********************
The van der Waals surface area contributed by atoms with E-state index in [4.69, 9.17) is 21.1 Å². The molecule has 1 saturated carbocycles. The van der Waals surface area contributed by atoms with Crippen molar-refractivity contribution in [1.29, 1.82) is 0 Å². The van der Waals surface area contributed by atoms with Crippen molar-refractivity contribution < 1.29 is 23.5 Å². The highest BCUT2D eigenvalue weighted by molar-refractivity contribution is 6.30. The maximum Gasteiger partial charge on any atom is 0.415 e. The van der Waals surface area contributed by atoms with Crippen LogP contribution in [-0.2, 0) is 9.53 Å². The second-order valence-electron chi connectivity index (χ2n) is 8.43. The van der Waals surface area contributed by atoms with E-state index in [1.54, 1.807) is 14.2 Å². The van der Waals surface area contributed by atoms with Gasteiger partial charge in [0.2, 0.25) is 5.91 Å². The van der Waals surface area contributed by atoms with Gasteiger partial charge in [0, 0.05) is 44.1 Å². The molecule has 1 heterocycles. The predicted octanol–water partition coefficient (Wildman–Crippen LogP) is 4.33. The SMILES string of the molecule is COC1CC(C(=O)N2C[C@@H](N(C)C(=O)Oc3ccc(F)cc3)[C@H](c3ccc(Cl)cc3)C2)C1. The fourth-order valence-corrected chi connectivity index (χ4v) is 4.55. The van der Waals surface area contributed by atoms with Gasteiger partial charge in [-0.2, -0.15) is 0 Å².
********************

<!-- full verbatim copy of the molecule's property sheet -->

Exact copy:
The van der Waals surface area contributed by atoms with E-state index in [4.69, 9.17) is 21.1 Å². The molecule has 1 saturated carbocycles. The van der Waals surface area contributed by atoms with Crippen molar-refractivity contribution in [1.29, 1.82) is 0 Å². The van der Waals surface area contributed by atoms with Crippen molar-refractivity contribution < 1.29 is 23.5 Å². The highest BCUT2D eigenvalue weighted by molar-refractivity contribution is 6.30. The maximum Gasteiger partial charge on any atom is 0.415 e. The van der Waals surface area contributed by atoms with Crippen LogP contribution in [-0.2, 0) is 9.53 Å². The second-order valence-electron chi connectivity index (χ2n) is 8.43. The van der Waals surface area contributed by atoms with E-state index in [1.54, 1.807) is 14.2 Å². The van der Waals surface area contributed by atoms with Gasteiger partial charge in [0.2, 0.25) is 5.91 Å². The van der Waals surface area contributed by atoms with Gasteiger partial charge in [0, 0.05) is 44.1 Å². The molecule has 1 heterocycles. The predicted octanol–water partition coefficient (Wildman–Crippen LogP) is 4.33. The SMILES string of the molecule is COC1CC(C(=O)N2C[C@@H](N(C)C(=O)Oc3ccc(F)cc3)[C@H](c3ccc(Cl)cc3)C2)C1. The fourth-order valence-corrected chi connectivity index (χ4v) is 4.55. The van der Waals surface area contributed by atoms with Gasteiger partial charge in [-0.2, -0.15) is 0 Å².